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Mara Davi: Showin' Off

Mara Davi, having made her Broadway debut as Maggie in the revival of A Chorus Line last season, joined the cast of the multi-Tony Award-winning musical, The Drowsy Chaperone, beginning performances as the beloved Janet Van De Graaff on July 31.

BroadwayWorld.com's own Eugene Lovendusky, based in San Francisco, had the opportunity to chat with Davi between shows this Saturday, to discuss her new role and her success as a Broadway new-comer…

Eugene Lovendusky: Here you are, two performances away from finishing your first week at the Marquis Theatre… Congratulations! How's it been? How do you it feel?

Mara Davi: It has been remarkable! It's been wonderful; I feel happy. And already I feel pretty comfortable and already I'm having a lot of fun.

Eugene: Good! The buzz is already brewing about how great you're doing. How have the crowds and cast received you?

Mara: The cast has been amazing! They've been so welcoming, so warm and make me feel right at home and have given me anything and everything to me to make this first week run smoothly, and that's been the best thing.  I've never been a replacement before, so to come into a warm and welcoming company – especially when you have such big shoes to fill – makes a big difference.  And the audience has been great! I'm still trying to get a feel for them; I don't know how much I'll be able to hear them in this new space. But every audience loves this show.

Eugene: Casey Nicholaw says you make it look "effortless."  Is it? With a number like "Show Off," what about this role came easy and what has been most challenging?

Mara: That's very nice of him to say.  It's a huge challenge and at the same time it flies by and suddenly I'm like: "Wow! That was it?" So it's both things at once, it's so weird.  I think the stamina has been a big challenge for the number and finding the spaces to breathe, and giving each trick its own character and its own attitude; that's what I'm working on right now.  "Show Off" specifically has been a really great project to work on because two-months ago, Casey contacted me and he said: "What tricks can you do?" and I said: "Nothing. What would you like?" I started going to gymnastics, just playing around trying to figure out what my body can do and completely surprised myself with the results. I never thought I would be able to do walk-overs, but I've found I definitely can! I tried to juggle… that was a disastrous failure. I started baton-twirling.  I learned off of a DVD how to baton-twirl and I had some friends give me pointers.  Last but not least, once we started rehearsals, they brought in…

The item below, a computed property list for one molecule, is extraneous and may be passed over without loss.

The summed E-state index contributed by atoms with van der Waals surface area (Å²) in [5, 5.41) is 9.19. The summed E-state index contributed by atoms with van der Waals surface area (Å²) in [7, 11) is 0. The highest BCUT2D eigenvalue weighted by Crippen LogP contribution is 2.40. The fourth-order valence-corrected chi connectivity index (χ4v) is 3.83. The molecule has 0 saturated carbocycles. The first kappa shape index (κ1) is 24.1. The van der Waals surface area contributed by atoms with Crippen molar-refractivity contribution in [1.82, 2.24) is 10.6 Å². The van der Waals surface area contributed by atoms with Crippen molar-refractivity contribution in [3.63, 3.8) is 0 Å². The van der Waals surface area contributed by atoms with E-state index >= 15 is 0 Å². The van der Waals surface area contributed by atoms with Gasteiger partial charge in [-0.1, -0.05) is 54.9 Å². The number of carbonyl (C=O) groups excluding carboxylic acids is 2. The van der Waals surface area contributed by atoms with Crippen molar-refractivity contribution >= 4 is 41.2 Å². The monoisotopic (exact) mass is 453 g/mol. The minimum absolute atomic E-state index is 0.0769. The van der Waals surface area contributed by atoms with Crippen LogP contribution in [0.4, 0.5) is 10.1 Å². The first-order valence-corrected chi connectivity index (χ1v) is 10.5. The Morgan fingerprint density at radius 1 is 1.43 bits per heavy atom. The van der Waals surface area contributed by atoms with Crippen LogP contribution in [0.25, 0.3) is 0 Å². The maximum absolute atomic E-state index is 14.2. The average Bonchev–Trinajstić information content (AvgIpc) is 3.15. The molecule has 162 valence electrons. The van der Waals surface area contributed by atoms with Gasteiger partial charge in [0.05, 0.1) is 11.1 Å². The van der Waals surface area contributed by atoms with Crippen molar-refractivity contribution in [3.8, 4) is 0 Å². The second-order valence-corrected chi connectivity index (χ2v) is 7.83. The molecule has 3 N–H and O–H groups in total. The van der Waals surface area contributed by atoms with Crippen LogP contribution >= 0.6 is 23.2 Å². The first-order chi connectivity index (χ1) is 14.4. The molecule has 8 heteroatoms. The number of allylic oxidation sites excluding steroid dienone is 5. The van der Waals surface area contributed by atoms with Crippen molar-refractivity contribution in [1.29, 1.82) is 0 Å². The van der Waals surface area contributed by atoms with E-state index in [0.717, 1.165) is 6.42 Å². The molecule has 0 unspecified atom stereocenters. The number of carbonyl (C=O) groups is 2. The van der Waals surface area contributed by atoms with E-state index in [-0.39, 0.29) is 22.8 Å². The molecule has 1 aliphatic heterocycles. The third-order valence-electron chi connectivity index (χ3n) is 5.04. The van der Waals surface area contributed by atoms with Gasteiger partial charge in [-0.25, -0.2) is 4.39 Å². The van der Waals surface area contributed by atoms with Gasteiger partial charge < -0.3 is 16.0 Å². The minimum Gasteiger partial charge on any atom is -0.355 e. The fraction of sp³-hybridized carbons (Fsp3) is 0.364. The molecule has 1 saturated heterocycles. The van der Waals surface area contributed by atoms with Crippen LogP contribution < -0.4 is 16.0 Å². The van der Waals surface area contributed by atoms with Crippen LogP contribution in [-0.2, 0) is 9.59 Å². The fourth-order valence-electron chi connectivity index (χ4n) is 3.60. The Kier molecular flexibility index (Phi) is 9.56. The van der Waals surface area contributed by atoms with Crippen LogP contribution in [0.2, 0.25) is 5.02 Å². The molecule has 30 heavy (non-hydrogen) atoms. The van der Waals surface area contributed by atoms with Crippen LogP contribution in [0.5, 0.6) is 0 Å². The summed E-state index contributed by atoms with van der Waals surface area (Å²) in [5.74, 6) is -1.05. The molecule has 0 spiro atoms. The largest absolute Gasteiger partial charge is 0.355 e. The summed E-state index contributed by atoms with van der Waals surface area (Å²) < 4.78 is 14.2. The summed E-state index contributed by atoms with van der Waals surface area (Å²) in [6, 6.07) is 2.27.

Eugene: A rope.

Mara: Yes, someone named Kevin Bernard to teach me the rope! That, right now, is my biggest challenge.  It's still very new to me, it's hard to make it consistent.

Eugene: How do you land on your feet in that backbend in those heels?

Mara: [laughs] You know, I just get my feet in the air and let gravity take its course! That's something that gymnastics helped me with a lot. The people at A Chorus Line would be able to tell you what a goof-ball I was over there.  I like to say I was in my second-childhood.  I was just tumbling and twirling and spinning and falling all over myself while we would be warming-up.  They'd be like: "What is Mara going to bring in today?" The rope especially, I would be hog-tying myself and others back-stage.

Eugene: [laughs] It sounds like you're having a lot of fun on-stage.  Is there a point in The Drowsy Chaperone that you just love?

Mara: Right now, my favorite part would be the end of "Bride's Lament," the monkey song.  Because that's my last challenging moment in the show, and also I've never felt more fabulous than in this gorgeous purple robe, in the spot light, in this final pose belting this note, and then descending into the ground! [laughs] It doesn't get much better than that!

Eugene: [laughs] You beat me to it… I was going to get a little Oops-Girlish for a minute… please tell us about the hair and costumes!

Mara: They are fabulous! I mean, I've worn some gorgeous things, but when I tried these on I felt like a star. They do take the lead in this show, they make me feel fabulous, and they really do create the character. Casey told me that when I come out for my first entrance, he said: "You don't need to do anything! Just walk forward with your arms out and let everything else speak for you. You're fabulous coat, your hair is gorgeous, you just stand there and smile!"

Eugene: How did you balance A Chorus Line performances with rehearsal for The Drowsy Chaperone?

Mara: Fortunately they took it pretty easy on me over here.  I rehearsed one-to-five Tuesday, Thursday, Friday; then in-between shows Wednesday. I think being used to what it takes to do A Chorus Line, and also having so much fun over here; it went fairly easily.  I think the only challenge was being on my feet all day doing "Show Off" and then being on my feet all night with A Chorus Line.  They definitely needed a soak by the end of the night.  Other than that, I think I just knew I had to get through. My voice didn't wear-out on me.  I knew: "This is the way it is, this is the way it has to be, so let's just do it!"